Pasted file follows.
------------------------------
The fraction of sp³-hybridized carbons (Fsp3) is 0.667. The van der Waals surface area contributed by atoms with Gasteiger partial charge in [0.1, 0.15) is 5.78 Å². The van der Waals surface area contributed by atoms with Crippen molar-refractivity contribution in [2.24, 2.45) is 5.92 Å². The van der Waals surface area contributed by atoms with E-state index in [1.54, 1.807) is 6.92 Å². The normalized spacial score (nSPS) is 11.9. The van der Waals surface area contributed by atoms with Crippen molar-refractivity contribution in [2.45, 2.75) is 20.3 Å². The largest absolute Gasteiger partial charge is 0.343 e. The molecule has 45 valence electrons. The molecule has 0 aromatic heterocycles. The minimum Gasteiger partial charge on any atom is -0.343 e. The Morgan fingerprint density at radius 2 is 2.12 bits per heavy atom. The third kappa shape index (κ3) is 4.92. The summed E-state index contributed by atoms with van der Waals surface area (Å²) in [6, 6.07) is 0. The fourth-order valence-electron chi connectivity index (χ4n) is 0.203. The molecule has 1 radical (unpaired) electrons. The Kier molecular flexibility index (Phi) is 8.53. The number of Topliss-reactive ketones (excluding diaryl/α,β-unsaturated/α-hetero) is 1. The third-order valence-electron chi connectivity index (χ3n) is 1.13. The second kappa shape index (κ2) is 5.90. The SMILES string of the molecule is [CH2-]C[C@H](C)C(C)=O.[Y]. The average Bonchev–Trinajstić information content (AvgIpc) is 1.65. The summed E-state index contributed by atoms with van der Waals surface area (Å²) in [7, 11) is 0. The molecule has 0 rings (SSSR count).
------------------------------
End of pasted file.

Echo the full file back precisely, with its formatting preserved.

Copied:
The fraction of sp³-hybridized carbons (Fsp3) is 0.667. The van der Waals surface area contributed by atoms with Gasteiger partial charge in [0.1, 0.15) is 5.78 Å². The van der Waals surface area contributed by atoms with Crippen molar-refractivity contribution in [2.24, 2.45) is 5.92 Å². The van der Waals surface area contributed by atoms with E-state index in [1.54, 1.807) is 6.92 Å². The normalized spacial score (nSPS) is 11.9. The van der Waals surface area contributed by atoms with Crippen molar-refractivity contribution in [2.45, 2.75) is 20.3 Å². The largest absolute Gasteiger partial charge is 0.343 e. The molecule has 45 valence electrons. The molecule has 0 aromatic heterocycles. The minimum Gasteiger partial charge on any atom is -0.343 e. The Morgan fingerprint density at radius 2 is 2.12 bits per heavy atom. The third kappa shape index (κ3) is 4.92. The summed E-state index contributed by atoms with van der Waals surface area (Å²) in [6, 6.07) is 0. The fourth-order valence-electron chi connectivity index (χ4n) is 0.203. The molecule has 1 radical (unpaired) electrons. The Kier molecular flexibility index (Phi) is 8.53. The number of Topliss-reactive ketones (excluding diaryl/α,β-unsaturated/α-hetero) is 1. The third-order valence-electron chi connectivity index (χ3n) is 1.13. The second kappa shape index (κ2) is 5.90. The SMILES string of the molecule is [CH2-]C[C@H](C)C(C)=O.[Y]. The average Bonchev–Trinajstić information content (AvgIpc) is 1.65. The summed E-state index contributed by atoms with van der Waals surface area (Å²) in [7, 11) is 0. The molecule has 0 rings (SSSR count).